Climate changeInternationalNews

Energy Efficiency and power markets

Original article concept from Renew Economy.

As Victoria, (and Australia) increase energy efficiency in homes and businesses throughout the state and country, this will inevitably have an impact on energy retailers, as homes and businesses reduce their consumption and decrease demand on power with a ‘doing more with less’ basis. With this in mind, what will the impact on power markets be as energy efficiency increases and we can do more with less?

Lights hang from a ceiling

Power markets and energy efficiency

“Rooftop solar… has become a dramatic market success story, with Australia leading the world in its recent growth. In Perth, for example, the resources boom led huge numbers of households to invest in solar photovoltaics, which are now available at roughly half the cost compared with the United States. As a result, 25% of houses in Perth have solar panels – a combined total of 550 megawatts, which effectively makes them the biggest power station in Western Australia.” Source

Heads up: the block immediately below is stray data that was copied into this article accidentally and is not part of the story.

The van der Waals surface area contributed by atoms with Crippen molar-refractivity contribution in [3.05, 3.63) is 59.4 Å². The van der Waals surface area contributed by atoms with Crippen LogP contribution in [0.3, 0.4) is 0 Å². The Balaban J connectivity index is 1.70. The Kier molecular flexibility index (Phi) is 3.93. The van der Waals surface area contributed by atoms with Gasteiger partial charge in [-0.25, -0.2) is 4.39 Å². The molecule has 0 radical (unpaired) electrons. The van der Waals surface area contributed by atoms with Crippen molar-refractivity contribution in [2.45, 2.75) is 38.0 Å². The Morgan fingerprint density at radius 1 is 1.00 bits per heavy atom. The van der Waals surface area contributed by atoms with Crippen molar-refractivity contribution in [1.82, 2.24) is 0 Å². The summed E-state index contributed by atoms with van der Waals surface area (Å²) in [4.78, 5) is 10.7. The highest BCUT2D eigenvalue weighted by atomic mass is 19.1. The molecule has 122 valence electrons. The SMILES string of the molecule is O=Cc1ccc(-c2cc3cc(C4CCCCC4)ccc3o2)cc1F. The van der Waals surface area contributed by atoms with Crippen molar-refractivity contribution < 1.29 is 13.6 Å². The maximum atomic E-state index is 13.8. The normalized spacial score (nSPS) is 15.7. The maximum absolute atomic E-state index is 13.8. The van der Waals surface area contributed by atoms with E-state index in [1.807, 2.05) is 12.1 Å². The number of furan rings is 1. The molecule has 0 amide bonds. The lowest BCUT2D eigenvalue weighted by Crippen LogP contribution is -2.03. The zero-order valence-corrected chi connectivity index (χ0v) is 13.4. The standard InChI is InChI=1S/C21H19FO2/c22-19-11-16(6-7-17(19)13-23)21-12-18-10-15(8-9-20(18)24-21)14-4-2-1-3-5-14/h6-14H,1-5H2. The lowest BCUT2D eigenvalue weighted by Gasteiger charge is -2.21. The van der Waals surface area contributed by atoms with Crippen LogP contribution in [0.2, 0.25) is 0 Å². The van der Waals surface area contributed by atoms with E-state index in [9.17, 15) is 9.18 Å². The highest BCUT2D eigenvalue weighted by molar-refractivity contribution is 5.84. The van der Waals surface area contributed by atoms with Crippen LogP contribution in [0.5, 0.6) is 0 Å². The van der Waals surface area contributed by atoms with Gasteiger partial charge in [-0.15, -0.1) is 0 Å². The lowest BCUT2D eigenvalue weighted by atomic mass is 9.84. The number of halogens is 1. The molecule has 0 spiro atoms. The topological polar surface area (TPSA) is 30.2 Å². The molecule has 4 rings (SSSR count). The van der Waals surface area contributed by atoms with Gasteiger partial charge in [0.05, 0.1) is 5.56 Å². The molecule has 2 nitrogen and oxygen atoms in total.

“Solar panels are well on the way to hitting 70% of households. Along with batteries going through the same dramatic price spiral, no extra fossil fuel power stations are now being envisaged.”

In comparison the fossil fuel industry across Australia is disintegrating, potentially removing fossil fuels as the primary source of power in the future and with a combination of renewable energy and energy efficiency, our need for fossil fuels drops even further significantly impacting our power markets. ”

Energy efficiency has long been held by its enthusiasts as the most obvious lever to reduce emissions, and save costs. A megawatt hour of electricity not used is the cheapest form of abatement, they say, and have even coined a term – the “negawatt” – to market the idea.” Source

According to Citigroup Analysts and reported on Renew Economy “Say goodbye to power prices fully driven by fuel price…Power prices will increasingly be driven by weather patterns (temperatures, rainfall, wind and sunshine), which are in practice not yet forecastable or hedgeable for more than a year”. A concept of “peak demand” will also disappear and create a “radical reshaping of energy markets”.

This could lea to uncertain changes in electricity price spikes. An interesting report is available based on US data here.

Read more on Renew Economy’s article here



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